Building Your Math Toolbox

If you have ever put together a piece of furniture or completed a do-it-yourself project at home you have probably pulled out a toolbox and used your tools on an as needed basis.  Perhaps you had to hammer a nail into a wall and located your hammer to do so.  Every now and then though, you cannot find that hammer and are faced with the challenge of hammering in that nail another way.  You look around and find something that might work even if not originally intended to do so.

This is what we do, we solve problems with whatever means available to us.  We all do it in some way, shape, or form.  Doesn’t matter if you are a doctor, an accountant, a student, a drug dealer, or a mobster.  You do what you have to with the resources available to you.  The same goes for math students.  I introduce every student I work with to the concept of the mathematician’s toolbox.  As we move from one topic to the next I make sure they understand that this is another opportunity to build their toolbox and make it more complete.  As we approach new topics I always ask them what tools can we use to solve some of these problems before even exploring the new tools. 

The reason I do this is because I want them to understand there is no single solution for a math problem.  You can always approach it a different way with different tools.  What makes a mathematician efficient is selecting the tool that requires the least amount of effort for that problem.  For instance, although we can simply use the quadratic formula for every factoring problem in the standard form, sometimes there are other tools that do the job more efficiently for particular cases.  A students’ ability to evaluate that problem and find the right tool is what will make him or her a stronger all-around math student.  Essentially, this is my goal with every single one of my clients.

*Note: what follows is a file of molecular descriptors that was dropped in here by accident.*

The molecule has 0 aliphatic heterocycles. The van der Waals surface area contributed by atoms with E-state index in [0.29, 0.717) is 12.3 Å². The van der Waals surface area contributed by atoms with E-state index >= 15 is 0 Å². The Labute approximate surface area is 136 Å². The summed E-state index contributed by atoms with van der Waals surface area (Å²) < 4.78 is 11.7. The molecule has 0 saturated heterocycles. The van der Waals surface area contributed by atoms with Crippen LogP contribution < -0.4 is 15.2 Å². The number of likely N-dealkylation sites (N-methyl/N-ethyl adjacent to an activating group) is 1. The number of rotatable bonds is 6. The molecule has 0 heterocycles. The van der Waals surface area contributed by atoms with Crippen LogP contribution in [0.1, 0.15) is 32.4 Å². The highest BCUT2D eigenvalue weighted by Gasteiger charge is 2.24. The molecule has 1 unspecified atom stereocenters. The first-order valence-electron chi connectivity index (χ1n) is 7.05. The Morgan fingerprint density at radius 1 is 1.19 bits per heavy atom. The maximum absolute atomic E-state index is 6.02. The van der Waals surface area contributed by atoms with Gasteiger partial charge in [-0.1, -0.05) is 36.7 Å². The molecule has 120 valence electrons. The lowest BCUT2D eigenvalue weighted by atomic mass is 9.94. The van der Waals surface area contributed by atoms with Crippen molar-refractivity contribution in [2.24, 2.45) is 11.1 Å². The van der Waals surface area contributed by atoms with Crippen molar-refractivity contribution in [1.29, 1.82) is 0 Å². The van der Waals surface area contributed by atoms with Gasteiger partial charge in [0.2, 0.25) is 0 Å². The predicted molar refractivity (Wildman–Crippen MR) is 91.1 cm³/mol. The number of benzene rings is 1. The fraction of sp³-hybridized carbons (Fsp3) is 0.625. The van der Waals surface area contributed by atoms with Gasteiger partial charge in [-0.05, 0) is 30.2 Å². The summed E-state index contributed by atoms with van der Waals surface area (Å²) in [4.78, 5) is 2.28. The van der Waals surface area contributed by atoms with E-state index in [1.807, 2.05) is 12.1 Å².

I challenge you to help your students build their toolbox and learn how they can use their tools to solve new problems.  Like I said at the beginning though, we use what we have at our disposal and that won’t always be the most efficient tool.  I always make sure to celebrate when my client finds a tool to solve the problem, no matter how inefficient.  We then have an opportunity to explore more efficient tools when we look at the problem again.  Help your student learn how to look at that nail in the wall and find the best tool for the job.  If they do not have a hammer, then help them find an alternate solution.

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